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National Flood Insurance Program (NFIP)


Before 1968, the federal government's flood initiatives consisted of disaster relief to victims in the event of a flood, or flood control projects such as dams, levees and seawalls.

While well-intentioned, this approach did little to ease the financial burden of most flood victims. Worse, the public couldn't buy flood coverage from most insurance companies, which regarded floods as too costly to insure.

Congress established the National Flood Insurance Program (NFIP) to address both the need for flood insurance and the need to lessen the devastating consequences of flooding. The goals of the program are twofold: to protect communities from potential flood damage through floodplain management, and to provide people with flood insurance.

For decades, the NFIP has been offering flood insurance to homeowners, renters and business owners, with the one condition that their communities adopt and enforce measures to help reduce the consequences of flooding.

Community Floodplain Management Activities

When a community chooses to join the NFIP, it must adopt and enforce minimum floodplain management standards for participation.

"Floodplain management" refers to an overall community program of corrective and preventive measures for reducing future flood damage. These measures generally include zoning, subdivision, or building requirements, and special-purpose floodplain ordinances.

FEMA works closely with state and local officials to identify flood hazard areas and flood risks. Floodplain management requirements within high-risk areas, known as Special Flood Hazard Areas (SFHAs), are designed to prevent new development from increasing the flood threat and to protect new and existing buildings from anticipated flood events.

Community Participation

Community participation in the NFIP is voluntary. Each community must assess its flood hazard and determine whether flood insurance and floodplain management would benefit the community's residents and economy. A community is an incorporated city, town, township, borough, village, tribe, or part of a county or parish that can enforce its own floodplain management ordinances.

More than 20,400 communities across the country have chosen to participate in the NFIP, and FEMA makes flood insurance available to their residents and businesses.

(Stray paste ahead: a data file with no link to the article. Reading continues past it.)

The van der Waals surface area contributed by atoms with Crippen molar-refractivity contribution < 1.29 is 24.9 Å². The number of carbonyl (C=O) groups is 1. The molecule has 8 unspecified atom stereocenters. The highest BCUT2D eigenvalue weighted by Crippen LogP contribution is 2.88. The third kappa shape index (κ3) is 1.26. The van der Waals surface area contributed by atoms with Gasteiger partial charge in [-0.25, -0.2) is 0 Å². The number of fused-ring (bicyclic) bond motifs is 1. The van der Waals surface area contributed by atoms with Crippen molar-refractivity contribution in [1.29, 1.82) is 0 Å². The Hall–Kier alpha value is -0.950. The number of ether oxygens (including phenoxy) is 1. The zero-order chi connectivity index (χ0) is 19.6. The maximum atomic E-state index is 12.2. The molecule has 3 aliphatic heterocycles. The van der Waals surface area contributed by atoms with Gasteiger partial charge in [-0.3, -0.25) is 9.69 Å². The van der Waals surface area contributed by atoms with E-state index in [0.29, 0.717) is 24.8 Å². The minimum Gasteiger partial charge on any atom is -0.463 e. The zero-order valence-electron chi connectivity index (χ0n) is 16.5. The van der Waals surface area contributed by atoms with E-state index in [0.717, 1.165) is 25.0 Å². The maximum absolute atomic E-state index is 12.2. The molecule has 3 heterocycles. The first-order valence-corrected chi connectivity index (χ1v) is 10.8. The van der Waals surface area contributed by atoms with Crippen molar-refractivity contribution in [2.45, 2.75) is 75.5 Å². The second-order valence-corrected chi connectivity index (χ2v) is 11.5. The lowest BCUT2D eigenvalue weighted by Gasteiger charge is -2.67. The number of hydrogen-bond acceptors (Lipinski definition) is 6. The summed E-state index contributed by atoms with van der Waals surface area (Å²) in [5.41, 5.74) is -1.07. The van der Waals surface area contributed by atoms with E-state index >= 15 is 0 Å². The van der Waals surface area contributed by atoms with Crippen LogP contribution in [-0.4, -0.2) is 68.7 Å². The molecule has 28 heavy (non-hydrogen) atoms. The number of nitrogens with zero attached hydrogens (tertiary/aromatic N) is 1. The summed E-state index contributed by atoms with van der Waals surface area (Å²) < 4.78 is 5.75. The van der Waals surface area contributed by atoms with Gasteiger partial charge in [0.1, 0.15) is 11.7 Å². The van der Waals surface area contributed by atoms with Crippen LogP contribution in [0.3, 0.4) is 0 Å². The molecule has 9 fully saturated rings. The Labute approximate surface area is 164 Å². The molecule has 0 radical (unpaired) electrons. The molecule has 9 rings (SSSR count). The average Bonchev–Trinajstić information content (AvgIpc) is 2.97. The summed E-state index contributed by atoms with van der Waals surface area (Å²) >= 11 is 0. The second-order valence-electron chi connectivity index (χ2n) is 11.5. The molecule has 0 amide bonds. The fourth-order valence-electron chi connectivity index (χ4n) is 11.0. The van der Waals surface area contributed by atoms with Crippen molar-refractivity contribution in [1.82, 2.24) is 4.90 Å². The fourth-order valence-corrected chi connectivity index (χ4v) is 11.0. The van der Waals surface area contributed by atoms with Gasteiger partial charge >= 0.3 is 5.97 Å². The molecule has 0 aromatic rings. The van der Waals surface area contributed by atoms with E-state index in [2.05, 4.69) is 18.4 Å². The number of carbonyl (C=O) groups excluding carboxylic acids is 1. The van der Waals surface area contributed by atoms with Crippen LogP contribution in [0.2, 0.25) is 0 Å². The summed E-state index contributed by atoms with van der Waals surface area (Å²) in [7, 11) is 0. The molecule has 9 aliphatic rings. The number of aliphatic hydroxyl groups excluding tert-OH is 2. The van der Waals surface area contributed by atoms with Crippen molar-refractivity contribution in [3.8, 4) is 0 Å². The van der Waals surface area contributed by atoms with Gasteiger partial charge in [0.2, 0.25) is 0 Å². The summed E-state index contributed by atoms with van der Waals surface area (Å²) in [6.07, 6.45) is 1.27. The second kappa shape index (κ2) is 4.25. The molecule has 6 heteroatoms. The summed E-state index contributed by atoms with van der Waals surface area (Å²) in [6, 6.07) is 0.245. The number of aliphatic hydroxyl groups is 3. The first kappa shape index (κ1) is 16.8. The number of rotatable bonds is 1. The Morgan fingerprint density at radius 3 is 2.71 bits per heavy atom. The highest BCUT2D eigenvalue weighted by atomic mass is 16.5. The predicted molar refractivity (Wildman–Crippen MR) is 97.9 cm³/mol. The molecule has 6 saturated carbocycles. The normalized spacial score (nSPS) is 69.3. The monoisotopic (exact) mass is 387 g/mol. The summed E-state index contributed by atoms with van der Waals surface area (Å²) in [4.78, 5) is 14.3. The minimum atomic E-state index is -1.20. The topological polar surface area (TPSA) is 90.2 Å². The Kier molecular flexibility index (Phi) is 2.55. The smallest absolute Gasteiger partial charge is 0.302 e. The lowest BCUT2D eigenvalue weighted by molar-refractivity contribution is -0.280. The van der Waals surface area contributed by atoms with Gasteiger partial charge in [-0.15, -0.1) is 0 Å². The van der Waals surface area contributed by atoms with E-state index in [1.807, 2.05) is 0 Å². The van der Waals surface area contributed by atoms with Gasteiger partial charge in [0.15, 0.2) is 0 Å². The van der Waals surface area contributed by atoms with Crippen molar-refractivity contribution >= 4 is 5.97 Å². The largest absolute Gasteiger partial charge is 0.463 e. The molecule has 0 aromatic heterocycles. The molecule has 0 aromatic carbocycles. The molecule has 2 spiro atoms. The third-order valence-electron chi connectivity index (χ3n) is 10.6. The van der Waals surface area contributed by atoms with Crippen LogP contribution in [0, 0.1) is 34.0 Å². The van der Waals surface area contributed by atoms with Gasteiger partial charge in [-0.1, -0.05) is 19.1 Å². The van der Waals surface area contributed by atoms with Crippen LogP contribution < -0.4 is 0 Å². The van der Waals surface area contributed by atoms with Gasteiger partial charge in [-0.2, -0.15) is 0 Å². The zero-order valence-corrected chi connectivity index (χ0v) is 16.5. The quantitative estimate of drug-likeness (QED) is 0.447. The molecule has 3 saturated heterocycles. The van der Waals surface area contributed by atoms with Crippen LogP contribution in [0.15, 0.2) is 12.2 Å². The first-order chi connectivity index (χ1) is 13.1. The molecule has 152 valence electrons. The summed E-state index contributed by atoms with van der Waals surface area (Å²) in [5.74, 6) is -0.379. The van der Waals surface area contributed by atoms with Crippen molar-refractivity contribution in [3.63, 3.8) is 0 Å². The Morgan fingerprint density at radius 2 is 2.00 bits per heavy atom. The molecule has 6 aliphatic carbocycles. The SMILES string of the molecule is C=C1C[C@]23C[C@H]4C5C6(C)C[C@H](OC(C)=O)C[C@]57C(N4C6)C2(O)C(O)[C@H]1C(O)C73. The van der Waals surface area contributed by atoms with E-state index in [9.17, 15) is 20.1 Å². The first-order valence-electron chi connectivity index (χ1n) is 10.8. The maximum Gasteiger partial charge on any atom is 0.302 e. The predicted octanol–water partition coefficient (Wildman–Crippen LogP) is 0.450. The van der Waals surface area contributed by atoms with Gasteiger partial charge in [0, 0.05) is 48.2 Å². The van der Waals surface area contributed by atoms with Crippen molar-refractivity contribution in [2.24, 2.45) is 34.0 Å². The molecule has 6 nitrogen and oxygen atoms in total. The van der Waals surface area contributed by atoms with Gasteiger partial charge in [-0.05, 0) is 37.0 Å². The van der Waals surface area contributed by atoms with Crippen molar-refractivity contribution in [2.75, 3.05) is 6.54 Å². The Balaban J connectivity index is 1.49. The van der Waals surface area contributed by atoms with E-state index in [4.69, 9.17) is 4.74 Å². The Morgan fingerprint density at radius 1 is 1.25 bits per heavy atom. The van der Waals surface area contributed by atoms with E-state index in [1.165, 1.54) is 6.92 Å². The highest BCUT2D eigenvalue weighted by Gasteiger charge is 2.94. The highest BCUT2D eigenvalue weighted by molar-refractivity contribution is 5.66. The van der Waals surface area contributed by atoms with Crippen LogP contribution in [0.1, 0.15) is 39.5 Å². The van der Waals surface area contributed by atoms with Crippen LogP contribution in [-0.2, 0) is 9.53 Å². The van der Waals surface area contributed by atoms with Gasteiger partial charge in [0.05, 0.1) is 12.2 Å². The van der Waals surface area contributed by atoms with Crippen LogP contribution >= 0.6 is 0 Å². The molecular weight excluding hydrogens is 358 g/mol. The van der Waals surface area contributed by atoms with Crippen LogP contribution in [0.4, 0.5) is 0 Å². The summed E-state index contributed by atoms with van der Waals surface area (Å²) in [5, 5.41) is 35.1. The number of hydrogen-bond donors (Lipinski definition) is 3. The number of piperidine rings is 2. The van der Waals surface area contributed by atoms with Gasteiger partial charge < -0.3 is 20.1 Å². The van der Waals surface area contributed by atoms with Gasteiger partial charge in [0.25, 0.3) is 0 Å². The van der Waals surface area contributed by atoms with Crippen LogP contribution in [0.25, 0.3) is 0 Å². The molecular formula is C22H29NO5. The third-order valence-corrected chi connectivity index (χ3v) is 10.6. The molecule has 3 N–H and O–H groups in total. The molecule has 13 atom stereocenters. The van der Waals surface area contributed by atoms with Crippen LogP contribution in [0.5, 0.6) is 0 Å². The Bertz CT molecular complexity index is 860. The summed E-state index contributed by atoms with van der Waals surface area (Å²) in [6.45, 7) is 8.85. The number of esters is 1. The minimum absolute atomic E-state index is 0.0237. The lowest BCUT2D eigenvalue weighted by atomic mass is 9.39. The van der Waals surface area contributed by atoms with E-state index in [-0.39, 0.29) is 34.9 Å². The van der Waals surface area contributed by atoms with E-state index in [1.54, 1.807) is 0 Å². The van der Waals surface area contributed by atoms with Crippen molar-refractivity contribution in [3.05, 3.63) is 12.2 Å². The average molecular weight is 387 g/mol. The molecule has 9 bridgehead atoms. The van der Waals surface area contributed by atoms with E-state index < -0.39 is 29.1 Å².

If a community does not participate in the NFIP, a lender can only offer a conventional loan and is still required to inspect any flood maps to determine flood hazard risk and provide notice of such risk. Therefore, a lender may require a borrower to obtain flood insurance even in the absence of a federally mandated requirement.

Risk Levels

FEMA conducts a Flood Insurance Study (FIS) of a region to identify the community's risk levels. The FIS includes statistical data for river flow, storm tides, rainfall and topographic surveys, as well as hydrologic and hydraulic analyses. After examining the FIS data, FEMA creates a map delineating the different areas of flood risk. Buildings in floodplains, or SFHAs, are at high risk for flood damage. Some floodplains experience frequent flooding, while others are affected only when there is a severe storm.

Each community that chooses to participate in the NFIP works closely with the FEMA. Together, they collect the information needed to create an accurate Flood Insurance Rate Map (FIRM) and FIS of the region. The FIRM and FIS will later be used to determine flood insurance rates for homeowners.

What is a Flood Insurance Study (FIS)?

A Flood Insurance Study (FIS) is a book that contains information regarding flooding in a community and is developed in conjunction with the FIRM. The FIS, also known as a flood elevation study, frequently contains a narrative of the flood history of a community and discusses the engineering methods used to develop the FIRMs. The study also contains flood profiles for studied flooding sources and can be used to determine base flood elevations for some areas.

Flood Insurance Rate Maps (FIRMs)

Your flood insurance rate is based on the level of flood risk. FEMA assesses flood risk for more than 20,400 communities nationwide, resulting in the publication of more than 80,000 individual FIRMs. These are selectively revised as communities grow, and as new or better scientific and technical data concerning flood risks become available.

Courtesy of FEMA - National Flood Insurance Program www.FloodSmart.gov